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Fablewood Anthology

Posted: Wednesday, January 30, 2008
By: Geoff Collins

Various with William Ward, editor
Various
Ape Entertainment
When I read about this book on Ape Entertainment’s Web site, I thought that this wasn’t so much a comic book as a collection of prose stories. Granted, I didn’t read the whole description, but I still went into it thinking short stories. However, it really is a comic book, not short prose stories. One story, “Mandala,” doesn’t even have words in it—just images. Most of the stories, however, have plenty of words and are narrator-driven.

The only thing that ties together the 13 stories is that they all fit into the fantasy genre. Vladmir Nabokov once said that all stories fit in fantasy, so even a conservative view of the genre gives a broad range of stories, which this book proves.

It has stories like the opener “Solace”--a short comic about dealing with death. It can be read to children but enjoyed by adults (but the former would probably be more interested). Though the characters don’t appear anything near human, they still act and speak more like people than what I expect to find in the superhero genre.

“A Viscious Circle” is definitely not for kids, though it’s not much of an adult read either. It threads the needle into something that would legitimately appeal to teenagers. The concept is very interesting--depicting a world where magic is very real, but outlawed in certain countries. The story likens its wannabe magicians to teenagers hanging out in the basement smoking and drinking, or however you want to describe teenagers doing something their parents don’t want them to do. There is a nice message in the story about being responsible when doing things that your parents don’t want you to do.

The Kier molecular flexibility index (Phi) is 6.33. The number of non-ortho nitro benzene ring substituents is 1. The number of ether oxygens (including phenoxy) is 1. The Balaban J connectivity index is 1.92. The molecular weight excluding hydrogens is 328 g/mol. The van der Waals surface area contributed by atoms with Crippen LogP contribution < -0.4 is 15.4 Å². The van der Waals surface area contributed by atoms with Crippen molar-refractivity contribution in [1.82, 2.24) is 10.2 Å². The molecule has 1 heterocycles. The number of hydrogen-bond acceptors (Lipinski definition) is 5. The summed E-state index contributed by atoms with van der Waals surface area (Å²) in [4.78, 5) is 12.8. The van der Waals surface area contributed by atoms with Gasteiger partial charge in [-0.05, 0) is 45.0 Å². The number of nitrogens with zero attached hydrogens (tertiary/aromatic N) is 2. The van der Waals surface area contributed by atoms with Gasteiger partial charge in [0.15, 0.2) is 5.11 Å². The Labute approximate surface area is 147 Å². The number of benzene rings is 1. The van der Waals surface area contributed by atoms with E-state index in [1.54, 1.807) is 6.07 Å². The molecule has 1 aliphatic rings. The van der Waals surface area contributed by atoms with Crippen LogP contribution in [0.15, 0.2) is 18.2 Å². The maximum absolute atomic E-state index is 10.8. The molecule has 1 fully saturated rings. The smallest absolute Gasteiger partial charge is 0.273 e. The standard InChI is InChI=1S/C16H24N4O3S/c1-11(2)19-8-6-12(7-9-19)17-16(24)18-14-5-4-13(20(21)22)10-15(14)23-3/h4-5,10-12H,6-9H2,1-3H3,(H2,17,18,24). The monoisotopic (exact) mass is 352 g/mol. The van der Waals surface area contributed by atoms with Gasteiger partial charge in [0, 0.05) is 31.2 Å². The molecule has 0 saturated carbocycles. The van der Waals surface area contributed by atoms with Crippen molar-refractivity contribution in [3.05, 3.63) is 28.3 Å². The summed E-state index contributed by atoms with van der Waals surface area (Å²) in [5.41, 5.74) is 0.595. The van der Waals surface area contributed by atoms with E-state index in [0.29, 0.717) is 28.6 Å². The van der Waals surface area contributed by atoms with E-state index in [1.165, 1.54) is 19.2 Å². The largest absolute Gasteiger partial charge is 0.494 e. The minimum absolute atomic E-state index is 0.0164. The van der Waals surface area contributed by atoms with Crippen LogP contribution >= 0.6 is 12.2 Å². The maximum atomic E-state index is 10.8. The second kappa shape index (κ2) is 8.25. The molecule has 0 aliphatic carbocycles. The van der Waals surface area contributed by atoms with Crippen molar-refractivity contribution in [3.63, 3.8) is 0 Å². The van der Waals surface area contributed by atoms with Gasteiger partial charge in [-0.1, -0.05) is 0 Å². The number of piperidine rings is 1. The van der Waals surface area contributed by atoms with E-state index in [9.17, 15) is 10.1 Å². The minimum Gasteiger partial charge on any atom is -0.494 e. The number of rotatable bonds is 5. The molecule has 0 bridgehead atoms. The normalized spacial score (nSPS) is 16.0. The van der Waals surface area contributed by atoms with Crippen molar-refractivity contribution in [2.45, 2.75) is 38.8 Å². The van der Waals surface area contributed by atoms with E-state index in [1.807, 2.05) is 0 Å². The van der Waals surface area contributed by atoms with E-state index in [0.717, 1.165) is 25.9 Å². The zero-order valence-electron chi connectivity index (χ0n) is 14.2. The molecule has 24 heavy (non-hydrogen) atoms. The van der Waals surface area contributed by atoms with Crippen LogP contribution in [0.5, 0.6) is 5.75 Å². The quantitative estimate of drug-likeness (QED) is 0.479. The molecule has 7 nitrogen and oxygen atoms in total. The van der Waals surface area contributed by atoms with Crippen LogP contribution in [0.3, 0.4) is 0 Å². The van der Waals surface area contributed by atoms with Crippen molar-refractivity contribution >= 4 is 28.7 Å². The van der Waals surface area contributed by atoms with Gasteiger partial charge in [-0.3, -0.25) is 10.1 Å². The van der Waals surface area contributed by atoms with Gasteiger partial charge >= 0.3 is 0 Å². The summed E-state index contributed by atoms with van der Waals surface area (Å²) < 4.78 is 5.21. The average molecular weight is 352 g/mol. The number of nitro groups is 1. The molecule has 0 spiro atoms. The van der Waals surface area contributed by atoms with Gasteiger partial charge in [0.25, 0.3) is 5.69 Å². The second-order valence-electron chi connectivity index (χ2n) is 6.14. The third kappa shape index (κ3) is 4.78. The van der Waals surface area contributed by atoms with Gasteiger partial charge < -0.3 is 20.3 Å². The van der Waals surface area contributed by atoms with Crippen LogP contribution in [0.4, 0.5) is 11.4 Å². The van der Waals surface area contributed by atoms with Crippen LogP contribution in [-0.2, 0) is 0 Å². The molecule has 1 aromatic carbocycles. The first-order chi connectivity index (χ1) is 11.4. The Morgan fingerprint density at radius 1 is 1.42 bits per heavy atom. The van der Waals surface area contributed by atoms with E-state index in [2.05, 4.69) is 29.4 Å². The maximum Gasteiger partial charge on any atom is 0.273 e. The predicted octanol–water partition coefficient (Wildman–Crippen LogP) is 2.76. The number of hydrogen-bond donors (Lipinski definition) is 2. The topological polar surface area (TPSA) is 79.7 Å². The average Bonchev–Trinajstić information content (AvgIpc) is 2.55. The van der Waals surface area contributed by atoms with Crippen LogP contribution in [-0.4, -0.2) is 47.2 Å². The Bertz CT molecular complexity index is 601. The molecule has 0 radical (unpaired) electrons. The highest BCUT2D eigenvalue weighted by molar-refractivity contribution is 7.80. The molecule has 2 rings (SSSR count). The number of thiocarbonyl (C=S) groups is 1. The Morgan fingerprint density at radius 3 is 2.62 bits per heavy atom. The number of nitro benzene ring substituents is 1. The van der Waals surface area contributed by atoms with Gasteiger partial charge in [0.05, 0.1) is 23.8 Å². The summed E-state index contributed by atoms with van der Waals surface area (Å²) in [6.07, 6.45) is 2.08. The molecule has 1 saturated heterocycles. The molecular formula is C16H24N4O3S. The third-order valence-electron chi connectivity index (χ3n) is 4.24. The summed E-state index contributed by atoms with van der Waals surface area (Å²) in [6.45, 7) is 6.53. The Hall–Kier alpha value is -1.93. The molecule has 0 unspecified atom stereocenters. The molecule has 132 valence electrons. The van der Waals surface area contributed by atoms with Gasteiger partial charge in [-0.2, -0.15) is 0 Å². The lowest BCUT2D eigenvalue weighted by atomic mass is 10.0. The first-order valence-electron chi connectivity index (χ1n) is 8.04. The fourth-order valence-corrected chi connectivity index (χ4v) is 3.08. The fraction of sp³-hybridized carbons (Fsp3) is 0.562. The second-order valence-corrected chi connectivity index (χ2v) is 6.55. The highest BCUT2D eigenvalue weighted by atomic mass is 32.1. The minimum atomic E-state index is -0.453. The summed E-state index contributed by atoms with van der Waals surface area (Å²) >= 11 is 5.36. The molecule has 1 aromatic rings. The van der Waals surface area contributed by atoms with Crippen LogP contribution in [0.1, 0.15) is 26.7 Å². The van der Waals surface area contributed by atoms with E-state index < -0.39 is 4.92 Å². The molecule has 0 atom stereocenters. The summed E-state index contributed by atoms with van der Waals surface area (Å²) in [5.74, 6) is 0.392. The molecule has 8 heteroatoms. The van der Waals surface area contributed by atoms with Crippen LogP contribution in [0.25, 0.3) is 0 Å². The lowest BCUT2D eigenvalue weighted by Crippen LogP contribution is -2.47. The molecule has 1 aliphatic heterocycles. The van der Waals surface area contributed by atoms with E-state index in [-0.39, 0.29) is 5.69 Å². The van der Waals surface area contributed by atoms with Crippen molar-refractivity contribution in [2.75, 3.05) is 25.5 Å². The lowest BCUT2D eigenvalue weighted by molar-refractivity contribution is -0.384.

Most of the stories actually will appeal to older audiences. “Mandala,” which is the story that has no words in it, shows a young boy being snatched by a giant robot and forced into its helm in place of an old man who is left behind. It sounds a bit silly, but it’s high concept. The first half of it reads from front to back in the manner of Western writing, but the second half reads from back to front in the manner of Eastern writing.

The resultant circular reading is meant to mirror Eastern religious views that life and time are never ending cycles, not linear spans that start at point A and end at B. This view is similar to the allegory in the story itself. The robot in the story represents the time in life from entering the work world (and that can apply to even Middle School) to the time when people retire. I didn’t like it, but it’s interesting.

There are also many stories about heroes with swords being swung around and parts being chopped off. These tend to focus less on the chopping up and more on the practical applications of the story. For instance, “Die a Hero” is about a warrior who travels around looking for a fight, and then dies the first time s/he gets into one--which can apply to how readers might prioritize their goals and pursuits in life (sometimes for what may seem to others as frivolous).

Another example of a story that’s action-driven with a great message is “Blessings.” In this one, Achilles kills some people outside Troy and says something profound to one of them. Real short, real simple. Most of the panels show Achilles killing people in really cool ways. However, in the short span, the writer shows a deep knowledge of Greek mythology--and the message about the supposed unfairness of death really is nice.

A few stories are just fun without being profound such as “J’Nee, Where Are You?” and “The Ancient Pact.”

Every artist is very distinct from the others in this book. They can all fit into a style that is common within comics but, compared to each other, they’re nothing alike. Visually the art is better than the stories. Considering the flattery I’ve been putting into this review, that really says a lot. Each of the artists clearly put a lot of time and heart into these, and it shows.

With so many comics being manufactured, even at the creative level, 8 of the 13 comics in this book are credited as just one person--not creative teams. Considering that, aside from the length of the stories, these are high quality products, it takes a lot for one person to do.

My only real criticism is that the stories should have been broken into a series of issues/anthologies rather than one long volume where you have to get things you don’t like along with what you do like.



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